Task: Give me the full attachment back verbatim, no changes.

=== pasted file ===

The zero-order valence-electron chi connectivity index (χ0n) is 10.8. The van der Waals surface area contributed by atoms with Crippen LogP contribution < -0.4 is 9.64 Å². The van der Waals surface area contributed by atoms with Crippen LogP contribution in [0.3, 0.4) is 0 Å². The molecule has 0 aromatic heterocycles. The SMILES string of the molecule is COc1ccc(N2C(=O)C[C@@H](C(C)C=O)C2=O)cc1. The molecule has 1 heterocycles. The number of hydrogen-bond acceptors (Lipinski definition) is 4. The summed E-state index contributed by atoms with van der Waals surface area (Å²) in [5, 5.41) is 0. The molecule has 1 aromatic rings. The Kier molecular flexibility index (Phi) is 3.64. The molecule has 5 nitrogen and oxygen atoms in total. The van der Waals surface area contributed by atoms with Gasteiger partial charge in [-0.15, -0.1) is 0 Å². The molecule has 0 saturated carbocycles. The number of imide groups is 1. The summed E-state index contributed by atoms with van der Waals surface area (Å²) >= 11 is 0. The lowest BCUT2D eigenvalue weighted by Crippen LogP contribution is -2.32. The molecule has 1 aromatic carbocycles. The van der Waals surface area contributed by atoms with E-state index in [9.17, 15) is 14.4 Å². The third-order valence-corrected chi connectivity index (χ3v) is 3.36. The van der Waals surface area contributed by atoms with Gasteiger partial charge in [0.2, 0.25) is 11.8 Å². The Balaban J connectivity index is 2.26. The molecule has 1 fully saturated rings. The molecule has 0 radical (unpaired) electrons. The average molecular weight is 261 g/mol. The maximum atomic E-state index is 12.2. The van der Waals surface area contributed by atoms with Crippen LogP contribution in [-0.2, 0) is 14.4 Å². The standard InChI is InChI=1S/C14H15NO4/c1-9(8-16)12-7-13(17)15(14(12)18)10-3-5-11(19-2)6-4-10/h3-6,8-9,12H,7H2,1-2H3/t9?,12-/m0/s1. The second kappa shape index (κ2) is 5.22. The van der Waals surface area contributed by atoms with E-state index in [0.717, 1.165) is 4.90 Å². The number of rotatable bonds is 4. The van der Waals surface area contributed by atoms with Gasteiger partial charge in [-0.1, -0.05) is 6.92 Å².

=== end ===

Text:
The zero-order valence-electron chi connectivity index (χ0n) is 10.8. The van der Waals surface area contributed by atoms with Crippen LogP contribution < -0.4 is 9.64 Å². The van der Waals surface area contributed by atoms with Crippen LogP contribution in [0.3, 0.4) is 0 Å². The molecule has 0 aromatic heterocycles. The SMILES string of the molecule is COc1ccc(N2C(=O)C[C@@H](C(C)C=O)C2=O)cc1. The molecule has 1 heterocycles. The number of hydrogen-bond acceptors (Lipinski definition) is 4. The summed E-state index contributed by atoms with van der Waals surface area (Å²) in [5, 5.41) is 0. The molecule has 1 aromatic rings. The Kier molecular flexibility index (Phi) is 3.64. The molecule has 5 nitrogen and oxygen atoms in total. The van der Waals surface area contributed by atoms with Gasteiger partial charge in [-0.15, -0.1) is 0 Å². The molecule has 0 saturated carbocycles. The number of imide groups is 1. The summed E-state index contributed by atoms with van der Waals surface area (Å²) >= 11 is 0. The lowest BCUT2D eigenvalue weighted by Crippen LogP contribution is -2.32. The molecule has 1 aromatic carbocycles. The van der Waals surface area contributed by atoms with E-state index in [9.17, 15) is 14.4 Å². The third-order valence-corrected chi connectivity index (χ3v) is 3.36. The van der Waals surface area contributed by atoms with Gasteiger partial charge in [0.2, 0.25) is 11.8 Å². The Balaban J connectivity index is 2.26. The molecule has 1 fully saturated rings. The molecule has 0 radical (unpaired) electrons. The average molecular weight is 261 g/mol. The maximum atomic E-state index is 12.2. The van der Waals surface area contributed by atoms with Crippen LogP contribution in [-0.2, 0) is 14.4 Å². The standard InChI is InChI=1S/C14H15NO4/c1-9(8-16)12-7-13(17)15(14(12)18)10-3-5-11(19-2)6-4-10/h3-6,8-9,12H,7H2,1-2H3/t9?,12-/m0/s1. The second kappa shape index (κ2) is 5.22. The van der Waals surface area contributed by atoms with E-state index in [0.717, 1.165) is 4.90 Å². The number of rotatable bonds is 4. The van der Waals surface area contributed by atoms with Gasteiger partial charge in [-0.1, -0.05) is 6.92 Å².